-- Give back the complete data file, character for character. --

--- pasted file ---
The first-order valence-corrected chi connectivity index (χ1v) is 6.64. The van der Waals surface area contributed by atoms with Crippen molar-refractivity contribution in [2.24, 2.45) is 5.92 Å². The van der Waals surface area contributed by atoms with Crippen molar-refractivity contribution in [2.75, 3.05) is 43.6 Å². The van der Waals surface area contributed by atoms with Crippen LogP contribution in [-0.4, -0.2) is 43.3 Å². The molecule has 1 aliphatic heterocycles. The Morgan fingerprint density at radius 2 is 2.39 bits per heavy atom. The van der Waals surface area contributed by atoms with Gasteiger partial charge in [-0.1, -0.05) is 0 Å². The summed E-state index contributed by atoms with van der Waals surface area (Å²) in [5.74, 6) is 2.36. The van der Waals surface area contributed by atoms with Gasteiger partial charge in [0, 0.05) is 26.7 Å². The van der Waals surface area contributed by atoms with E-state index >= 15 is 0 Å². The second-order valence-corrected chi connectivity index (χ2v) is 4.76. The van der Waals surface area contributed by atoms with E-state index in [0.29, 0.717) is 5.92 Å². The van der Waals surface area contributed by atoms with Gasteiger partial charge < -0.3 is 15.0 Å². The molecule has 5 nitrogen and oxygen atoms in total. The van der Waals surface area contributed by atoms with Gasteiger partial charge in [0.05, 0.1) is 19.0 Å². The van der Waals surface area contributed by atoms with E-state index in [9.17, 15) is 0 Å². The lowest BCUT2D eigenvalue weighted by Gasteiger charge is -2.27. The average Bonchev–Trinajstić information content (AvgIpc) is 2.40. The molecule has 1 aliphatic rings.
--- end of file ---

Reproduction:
The first-order valence-corrected chi connectivity index (χ1v) is 6.64. The van der Waals surface area contributed by atoms with Crippen molar-refractivity contribution in [2.24, 2.45) is 5.92 Å². The van der Waals surface area contributed by atoms with Crippen molar-refractivity contribution in [2.75, 3.05) is 43.6 Å². The van der Waals surface area contributed by atoms with Crippen LogP contribution in [-0.4, -0.2) is 43.3 Å². The molecule has 1 aliphatic heterocycles. The Morgan fingerprint density at radius 2 is 2.39 bits per heavy atom. The van der Waals surface area contributed by atoms with Gasteiger partial charge in [-0.1, -0.05) is 0 Å². The summed E-state index contributed by atoms with van der Waals surface area (Å²) in [5.74, 6) is 2.36. The van der Waals surface area contributed by atoms with Gasteiger partial charge in [0, 0.05) is 26.7 Å². The van der Waals surface area contributed by atoms with E-state index >= 15 is 0 Å². The second-order valence-corrected chi connectivity index (χ2v) is 4.76. The van der Waals surface area contributed by atoms with E-state index in [0.29, 0.717) is 5.92 Å². The van der Waals surface area contributed by atoms with Gasteiger partial charge < -0.3 is 15.0 Å². The molecule has 5 nitrogen and oxygen atoms in total. The van der Waals surface area contributed by atoms with Gasteiger partial charge in [0.05, 0.1) is 19.0 Å². The van der Waals surface area contributed by atoms with E-state index in [9.17, 15) is 0 Å². The lowest BCUT2D eigenvalue weighted by Gasteiger charge is -2.27. The average Bonchev–Trinajstić information content (AvgIpc) is 2.40. The molecule has 1 aliphatic rings.